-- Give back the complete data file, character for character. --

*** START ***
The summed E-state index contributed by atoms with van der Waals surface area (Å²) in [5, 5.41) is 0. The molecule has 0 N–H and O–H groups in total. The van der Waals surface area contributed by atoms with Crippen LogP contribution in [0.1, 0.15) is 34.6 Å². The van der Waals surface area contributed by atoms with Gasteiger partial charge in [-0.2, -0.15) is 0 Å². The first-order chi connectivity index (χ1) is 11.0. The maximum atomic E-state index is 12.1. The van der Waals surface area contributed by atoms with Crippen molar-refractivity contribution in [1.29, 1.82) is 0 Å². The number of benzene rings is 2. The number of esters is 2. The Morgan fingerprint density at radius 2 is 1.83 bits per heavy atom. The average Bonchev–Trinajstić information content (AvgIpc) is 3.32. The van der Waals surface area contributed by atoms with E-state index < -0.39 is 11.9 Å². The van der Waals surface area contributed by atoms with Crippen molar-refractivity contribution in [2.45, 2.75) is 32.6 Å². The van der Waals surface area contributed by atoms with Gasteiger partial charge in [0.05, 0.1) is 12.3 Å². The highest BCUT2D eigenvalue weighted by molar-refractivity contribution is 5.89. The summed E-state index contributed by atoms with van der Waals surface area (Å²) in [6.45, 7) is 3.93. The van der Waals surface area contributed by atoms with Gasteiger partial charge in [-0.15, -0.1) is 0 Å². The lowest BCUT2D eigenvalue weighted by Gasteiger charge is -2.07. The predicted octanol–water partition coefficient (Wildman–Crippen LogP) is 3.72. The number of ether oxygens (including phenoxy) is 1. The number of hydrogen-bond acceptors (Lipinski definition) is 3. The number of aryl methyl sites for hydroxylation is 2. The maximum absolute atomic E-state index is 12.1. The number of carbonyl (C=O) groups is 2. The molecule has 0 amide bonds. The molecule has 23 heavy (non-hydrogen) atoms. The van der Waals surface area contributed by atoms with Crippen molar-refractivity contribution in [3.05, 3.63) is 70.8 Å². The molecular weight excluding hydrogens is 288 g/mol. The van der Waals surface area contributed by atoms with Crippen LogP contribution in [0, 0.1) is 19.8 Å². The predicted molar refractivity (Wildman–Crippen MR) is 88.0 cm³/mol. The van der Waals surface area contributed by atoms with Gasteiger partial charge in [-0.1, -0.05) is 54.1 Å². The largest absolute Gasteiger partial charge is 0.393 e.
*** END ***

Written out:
The summed E-state index contributed by atoms with van der Waals surface area (Å²) in [5, 5.41) is 0. The molecule has 0 N–H and O–H groups in total. The van der Waals surface area contributed by atoms with Crippen LogP contribution in [0.1, 0.15) is 34.6 Å². The van der Waals surface area contributed by atoms with Gasteiger partial charge in [-0.2, -0.15) is 0 Å². The first-order chi connectivity index (χ1) is 11.0. The maximum atomic E-state index is 12.1. The van der Waals surface area contributed by atoms with Crippen molar-refractivity contribution in [1.29, 1.82) is 0 Å². The number of benzene rings is 2. The number of esters is 2. The Morgan fingerprint density at radius 2 is 1.83 bits per heavy atom. The average Bonchev–Trinajstić information content (AvgIpc) is 3.32. The van der Waals surface area contributed by atoms with E-state index < -0.39 is 11.9 Å². The van der Waals surface area contributed by atoms with Crippen molar-refractivity contribution in [2.45, 2.75) is 32.6 Å². The van der Waals surface area contributed by atoms with Gasteiger partial charge in [0.05, 0.1) is 12.3 Å². The highest BCUT2D eigenvalue weighted by molar-refractivity contribution is 5.89. The summed E-state index contributed by atoms with van der Waals surface area (Å²) in [6.45, 7) is 3.93. The van der Waals surface area contributed by atoms with Gasteiger partial charge in [-0.15, -0.1) is 0 Å². The lowest BCUT2D eigenvalue weighted by Gasteiger charge is -2.07. The predicted octanol–water partition coefficient (Wildman–Crippen LogP) is 3.72. The number of ether oxygens (including phenoxy) is 1. The number of hydrogen-bond acceptors (Lipinski definition) is 3. The number of aryl methyl sites for hydroxylation is 2. The maximum absolute atomic E-state index is 12.1. The number of carbonyl (C=O) groups is 2. The molecule has 0 amide bonds. The molecule has 23 heavy (non-hydrogen) atoms. The van der Waals surface area contributed by atoms with Crippen molar-refractivity contribution in [3.05, 3.63) is 70.8 Å². The molecular weight excluding hydrogens is 288 g/mol. The van der Waals surface area contributed by atoms with Crippen LogP contribution in [0, 0.1) is 19.8 Å². The predicted molar refractivity (Wildman–Crippen MR) is 88.0 cm³/mol. The van der Waals surface area contributed by atoms with Gasteiger partial charge in [-0.1, -0.05) is 54.1 Å². The largest absolute Gasteiger partial charge is 0.393 e.